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The power behind Marc Marquez’s MotoGP throne

Marquez has broken record after record in his relatively short career and redefined what is possible..



Marquez has broken record after record in his relatively short career and redefined what is possible in the saddle of a multi-million-dollar MotoGP bike.Throughout the 26-year-old Catalan's time in the premier class, Hernandez has been his shadow. Watch any MotoGP weekend and the affable 44-year-old is there, clipboard in hand, whispering advice into Marquez's ear and marshaling the intense activity in the garage around him. The two appear inseparable; friends with an unbreakable bond.Marquez himself speaks with obvious affection for his fellow Spaniard. "I started to work with him in 2011," the multiple champion tells CNN Sport. "Of course, in that time, there have been great moments, bad moments, but it's like he's not my chief mechanic, he's my friend."

Like a marriage

But most friends don't have to play the role of both good and bad cop as a world champion's chief engineer."The thing is that you need to separate your personal relationship," Hernandez tells CNN Sport."When I start, I don't want to be friends with the rider, because this is a job, we're in a professional world. Whether you're a good friend or not, when you are with a champion, or any rider, they want the result."Personality counts for nothing, he says: "You can be nice, a funny guy, but at the end, if you are not doing your job well…", Hernandez smiles, whistles and makes a gesture with his thumb, "you are out."The crew chief is generous enough to credit Marquez for the pair's special bond."You can be with a rider for 10 years and never be a friend, the relationship is just professional. With Marc it's different," says Hernandez. "But it's not to say everything is right when we're working; many times, we fight, many times we're looking for what is the best way to do something, and many times we are not agreeing … but this is part of the job."Marc Marquez ... catch him if you can ...READ: Japan's rising star could be its two-wheeled saviorJournalist David Emmett, one of the MotoGP paddock's pre-eminent voices and editor of the influential MotoMatters site, has watched the relationship between Hernandez and Marquez blossom."It really is like a successful marriage," Emmett told CNN Sport. "Marc trusts Santi, and Santi is open to Marc's ideas. They spend hours every day poring over data, discussing ways of improving every aspect of racing, both at the track and at home."They win together, and they lose together, they accept both the praise and the blame together."Marquez negotiates a corner during the second practice session of the Malaysia MotoGP in November 2018.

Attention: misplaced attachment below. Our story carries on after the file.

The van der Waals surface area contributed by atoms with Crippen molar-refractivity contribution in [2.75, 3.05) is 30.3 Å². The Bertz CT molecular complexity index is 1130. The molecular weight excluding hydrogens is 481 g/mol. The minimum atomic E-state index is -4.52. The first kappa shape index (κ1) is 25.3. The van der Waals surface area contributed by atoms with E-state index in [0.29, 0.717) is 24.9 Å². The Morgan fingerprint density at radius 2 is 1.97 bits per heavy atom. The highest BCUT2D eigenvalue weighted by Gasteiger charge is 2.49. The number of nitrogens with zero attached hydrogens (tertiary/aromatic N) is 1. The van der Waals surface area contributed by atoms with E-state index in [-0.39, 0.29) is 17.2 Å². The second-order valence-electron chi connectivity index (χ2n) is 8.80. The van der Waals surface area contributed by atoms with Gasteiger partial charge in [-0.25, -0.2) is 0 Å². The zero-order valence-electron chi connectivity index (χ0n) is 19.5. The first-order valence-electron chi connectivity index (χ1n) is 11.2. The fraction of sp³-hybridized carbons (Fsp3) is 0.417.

The racing bug

Hernandez was born into the world of engineering — his father worked as a mechanic — and he raced scooters as a child. His brother raced in the Spanish championship, but the young Hernandez was more interested in soccer than MotoGP. It's noticeable how often he uses soccer as an analogy for his work.Gradually he started to get the motorbike bug. Then as a teenager, he got a lucky break.While studying to be a mechanic and working in a shop, an opportunity came up to work at legendary suspension manufacturer Showa."They needed a young guy for an apprenticeship, and to teach him about everything about suspension, and I was lucky that I knew some people working in the world championship, and they gave me the opportunity. And now, here I am."The MotoGP calendar is a slog. With 19 races across five continents, teams travel more than 76,000 miles (123 kilometers) over the course of a season.Journalist David Emmett (right) is the editor of Motomatters.It is enough to put a strain on anyone, and Hernandez admits it can be hard."I have a daughter, she is living in London, I am in Barcelona; but it's not only my daughter, I have my partner, my father, my brother, my uncles, the whole family, you need that."Between races the Barcelona-based Hernandez tries to make it home when he can, but it isn't always possible."It depends: for example, the last three races of the season, in Asia, you go forward, because you are away for three weeks in a row," he explains."Right now, I prefer to go home between races, even if it's just for one week or five days. Of course, when I was younger, I would want to stay, because everything is new, but after 22 years, not so much."Hernandez is the man who keeps the wheels turning for Marquez.READ: The King of COTA is deposed